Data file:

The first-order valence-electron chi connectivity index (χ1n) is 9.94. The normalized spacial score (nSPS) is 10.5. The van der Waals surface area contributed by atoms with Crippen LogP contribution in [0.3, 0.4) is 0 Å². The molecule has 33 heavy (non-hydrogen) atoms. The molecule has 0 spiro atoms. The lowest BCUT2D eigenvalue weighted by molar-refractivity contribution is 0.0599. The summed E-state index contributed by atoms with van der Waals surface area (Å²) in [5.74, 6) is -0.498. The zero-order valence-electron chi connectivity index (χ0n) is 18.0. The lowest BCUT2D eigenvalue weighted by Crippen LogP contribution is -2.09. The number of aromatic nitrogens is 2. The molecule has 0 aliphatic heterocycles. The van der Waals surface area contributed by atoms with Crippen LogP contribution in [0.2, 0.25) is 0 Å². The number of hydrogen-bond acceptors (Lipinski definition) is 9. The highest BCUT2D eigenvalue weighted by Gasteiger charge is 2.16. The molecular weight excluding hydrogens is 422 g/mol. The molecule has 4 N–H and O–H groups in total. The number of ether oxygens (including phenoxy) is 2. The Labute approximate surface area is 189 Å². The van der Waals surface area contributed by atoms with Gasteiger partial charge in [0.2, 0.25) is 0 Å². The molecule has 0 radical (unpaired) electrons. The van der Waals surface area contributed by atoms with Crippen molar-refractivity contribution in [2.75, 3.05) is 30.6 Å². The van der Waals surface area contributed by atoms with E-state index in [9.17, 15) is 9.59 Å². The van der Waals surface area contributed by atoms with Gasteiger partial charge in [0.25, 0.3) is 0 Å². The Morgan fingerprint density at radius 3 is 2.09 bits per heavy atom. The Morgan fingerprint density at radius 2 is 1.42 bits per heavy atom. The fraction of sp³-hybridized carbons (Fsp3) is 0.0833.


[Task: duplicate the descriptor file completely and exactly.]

The first-order valence-electron chi connectivity index (χ1n) is 9.94. The normalized spacial score (nSPS) is 10.5. The van der Waals surface area contributed by atoms with Crippen LogP contribution in [0.3, 0.4) is 0 Å². The molecule has 33 heavy (non-hydrogen) atoms. The molecule has 0 spiro atoms. The lowest BCUT2D eigenvalue weighted by molar-refractivity contribution is 0.0599. The summed E-state index contributed by atoms with van der Waals surface area (Å²) in [5.74, 6) is -0.498. The zero-order valence-electron chi connectivity index (χ0n) is 18.0. The lowest BCUT2D eigenvalue weighted by Crippen LogP contribution is -2.09. The number of aromatic nitrogens is 2. The molecule has 0 aliphatic heterocycles. The van der Waals surface area contributed by atoms with Crippen LogP contribution in [0.2, 0.25) is 0 Å². The number of hydrogen-bond acceptors (Lipinski definition) is 9. The highest BCUT2D eigenvalue weighted by Gasteiger charge is 2.16. The molecular weight excluding hydrogens is 422 g/mol. The molecule has 4 N–H and O–H groups in total. The number of ether oxygens (including phenoxy) is 2. The Labute approximate surface area is 189 Å². The van der Waals surface area contributed by atoms with Gasteiger partial charge in [0.2, 0.25) is 0 Å². The molecule has 0 radical (unpaired) electrons. The van der Waals surface area contributed by atoms with Crippen molar-refractivity contribution in [2.75, 3.05) is 30.6 Å². The van der Waals surface area contributed by atoms with E-state index in [9.17, 15) is 9.59 Å². The van der Waals surface area contributed by atoms with Gasteiger partial charge in [0.25, 0.3) is 0 Å². The Morgan fingerprint density at radius 3 is 2.09 bits per heavy atom. The Morgan fingerprint density at radius 2 is 1.42 bits per heavy atom. The fraction of sp³-hybridized carbons (Fsp3) is 0.0833.